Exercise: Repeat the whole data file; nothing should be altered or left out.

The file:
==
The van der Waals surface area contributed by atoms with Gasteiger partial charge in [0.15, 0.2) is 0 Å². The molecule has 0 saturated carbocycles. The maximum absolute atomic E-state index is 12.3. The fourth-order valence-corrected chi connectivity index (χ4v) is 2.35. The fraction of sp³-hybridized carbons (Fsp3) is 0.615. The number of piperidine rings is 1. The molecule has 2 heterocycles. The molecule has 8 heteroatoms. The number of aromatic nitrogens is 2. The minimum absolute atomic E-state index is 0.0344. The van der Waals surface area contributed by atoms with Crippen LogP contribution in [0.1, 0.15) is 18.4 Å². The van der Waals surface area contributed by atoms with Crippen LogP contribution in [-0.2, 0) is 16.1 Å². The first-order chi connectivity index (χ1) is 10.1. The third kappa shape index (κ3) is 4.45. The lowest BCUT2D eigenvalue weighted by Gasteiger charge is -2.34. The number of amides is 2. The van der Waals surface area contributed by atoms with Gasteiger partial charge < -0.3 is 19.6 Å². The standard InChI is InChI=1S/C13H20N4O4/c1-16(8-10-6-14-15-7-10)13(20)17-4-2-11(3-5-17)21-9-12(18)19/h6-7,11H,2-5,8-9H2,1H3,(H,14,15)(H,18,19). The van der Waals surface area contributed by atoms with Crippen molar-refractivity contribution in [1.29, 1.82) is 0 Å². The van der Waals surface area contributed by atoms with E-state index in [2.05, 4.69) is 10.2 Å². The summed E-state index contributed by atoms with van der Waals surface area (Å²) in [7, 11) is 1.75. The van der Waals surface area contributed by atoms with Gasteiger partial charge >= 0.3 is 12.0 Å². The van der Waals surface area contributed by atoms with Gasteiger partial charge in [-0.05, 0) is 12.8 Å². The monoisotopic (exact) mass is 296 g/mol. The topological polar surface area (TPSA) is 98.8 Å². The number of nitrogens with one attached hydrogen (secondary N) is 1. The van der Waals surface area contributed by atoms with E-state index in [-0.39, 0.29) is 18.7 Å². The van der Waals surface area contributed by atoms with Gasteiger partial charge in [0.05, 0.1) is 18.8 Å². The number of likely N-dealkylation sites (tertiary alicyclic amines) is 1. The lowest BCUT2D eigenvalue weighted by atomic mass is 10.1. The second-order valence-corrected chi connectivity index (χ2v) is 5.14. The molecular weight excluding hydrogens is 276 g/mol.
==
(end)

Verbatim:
The van der Waals surface area contributed by atoms with Gasteiger partial charge in [0.15, 0.2) is 0 Å². The molecule has 0 saturated carbocycles. The maximum absolute atomic E-state index is 12.3. The fourth-order valence-corrected chi connectivity index (χ4v) is 2.35. The fraction of sp³-hybridized carbons (Fsp3) is 0.615. The number of piperidine rings is 1. The molecule has 2 heterocycles. The molecule has 8 heteroatoms. The number of aromatic nitrogens is 2. The minimum absolute atomic E-state index is 0.0344. The van der Waals surface area contributed by atoms with Crippen LogP contribution in [0.1, 0.15) is 18.4 Å². The van der Waals surface area contributed by atoms with Crippen LogP contribution in [-0.2, 0) is 16.1 Å². The first-order chi connectivity index (χ1) is 10.1. The third kappa shape index (κ3) is 4.45. The lowest BCUT2D eigenvalue weighted by Gasteiger charge is -2.34. The number of amides is 2. The van der Waals surface area contributed by atoms with Gasteiger partial charge < -0.3 is 19.6 Å². The standard InChI is InChI=1S/C13H20N4O4/c1-16(8-10-6-14-15-7-10)13(20)17-4-2-11(3-5-17)21-9-12(18)19/h6-7,11H,2-5,8-9H2,1H3,(H,14,15)(H,18,19). The van der Waals surface area contributed by atoms with Crippen molar-refractivity contribution in [1.29, 1.82) is 0 Å². The van der Waals surface area contributed by atoms with E-state index in [2.05, 4.69) is 10.2 Å². The summed E-state index contributed by atoms with van der Waals surface area (Å²) in [7, 11) is 1.75. The van der Waals surface area contributed by atoms with Gasteiger partial charge >= 0.3 is 12.0 Å². The van der Waals surface area contributed by atoms with Gasteiger partial charge in [-0.05, 0) is 12.8 Å². The monoisotopic (exact) mass is 296 g/mol. The topological polar surface area (TPSA) is 98.8 Å². The number of nitrogens with one attached hydrogen (secondary N) is 1. The van der Waals surface area contributed by atoms with E-state index in [-0.39, 0.29) is 18.7 Å². The van der Waals surface area contributed by atoms with Gasteiger partial charge in [0.05, 0.1) is 18.8 Å². The number of likely N-dealkylation sites (tertiary alicyclic amines) is 1. The lowest BCUT2D eigenvalue weighted by atomic mass is 10.1. The second-order valence-corrected chi connectivity index (χ2v) is 5.14. The molecular weight excluding hydrogens is 276 g/mol.